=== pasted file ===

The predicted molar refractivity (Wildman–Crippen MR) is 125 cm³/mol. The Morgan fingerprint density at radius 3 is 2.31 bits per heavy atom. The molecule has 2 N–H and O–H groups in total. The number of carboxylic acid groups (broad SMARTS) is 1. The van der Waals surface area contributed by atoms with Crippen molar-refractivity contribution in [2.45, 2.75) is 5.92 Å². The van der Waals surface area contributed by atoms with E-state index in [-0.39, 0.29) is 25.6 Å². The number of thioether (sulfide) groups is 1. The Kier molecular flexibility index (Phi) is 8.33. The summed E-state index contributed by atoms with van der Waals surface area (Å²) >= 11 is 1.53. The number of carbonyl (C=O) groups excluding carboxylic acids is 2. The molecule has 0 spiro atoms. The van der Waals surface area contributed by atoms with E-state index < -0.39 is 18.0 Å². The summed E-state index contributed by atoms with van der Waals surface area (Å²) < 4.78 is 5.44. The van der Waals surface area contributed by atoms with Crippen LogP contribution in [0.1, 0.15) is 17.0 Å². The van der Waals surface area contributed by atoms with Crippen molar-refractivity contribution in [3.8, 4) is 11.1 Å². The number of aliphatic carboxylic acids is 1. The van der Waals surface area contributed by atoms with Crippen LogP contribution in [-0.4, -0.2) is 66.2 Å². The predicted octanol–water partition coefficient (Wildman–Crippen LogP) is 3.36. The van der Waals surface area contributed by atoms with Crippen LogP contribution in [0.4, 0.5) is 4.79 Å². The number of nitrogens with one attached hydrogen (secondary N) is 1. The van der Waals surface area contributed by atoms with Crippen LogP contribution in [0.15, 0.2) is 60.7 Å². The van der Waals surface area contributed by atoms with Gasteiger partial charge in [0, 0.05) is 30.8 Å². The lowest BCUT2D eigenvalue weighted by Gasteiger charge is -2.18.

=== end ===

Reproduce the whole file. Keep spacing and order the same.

The predicted molar refractivity (Wildman–Crippen MR) is 125 cm³/mol. The Morgan fingerprint density at radius 3 is 2.31 bits per heavy atom. The molecule has 2 N–H and O–H groups in total. The number of carboxylic acid groups (broad SMARTS) is 1. The van der Waals surface area contributed by atoms with Crippen molar-refractivity contribution in [2.45, 2.75) is 5.92 Å². The van der Waals surface area contributed by atoms with E-state index in [-0.39, 0.29) is 25.6 Å². The number of thioether (sulfide) groups is 1. The Kier molecular flexibility index (Phi) is 8.33. The summed E-state index contributed by atoms with van der Waals surface area (Å²) >= 11 is 1.53. The number of carbonyl (C=O) groups excluding carboxylic acids is 2. The molecule has 0 spiro atoms. The van der Waals surface area contributed by atoms with E-state index < -0.39 is 18.0 Å². The summed E-state index contributed by atoms with van der Waals surface area (Å²) < 4.78 is 5.44. The van der Waals surface area contributed by atoms with Crippen LogP contribution in [0.1, 0.15) is 17.0 Å². The van der Waals surface area contributed by atoms with Crippen molar-refractivity contribution in [3.8, 4) is 11.1 Å². The number of aliphatic carboxylic acids is 1. The van der Waals surface area contributed by atoms with Crippen LogP contribution in [-0.4, -0.2) is 66.2 Å². The predicted octanol–water partition coefficient (Wildman–Crippen LogP) is 3.36. The van der Waals surface area contributed by atoms with Crippen LogP contribution in [0.4, 0.5) is 4.79 Å². The number of nitrogens with one attached hydrogen (secondary N) is 1. The van der Waals surface area contributed by atoms with Crippen LogP contribution in [0.15, 0.2) is 60.7 Å². The van der Waals surface area contributed by atoms with Gasteiger partial charge in [0, 0.05) is 30.8 Å². The lowest BCUT2D eigenvalue weighted by Gasteiger charge is -2.18.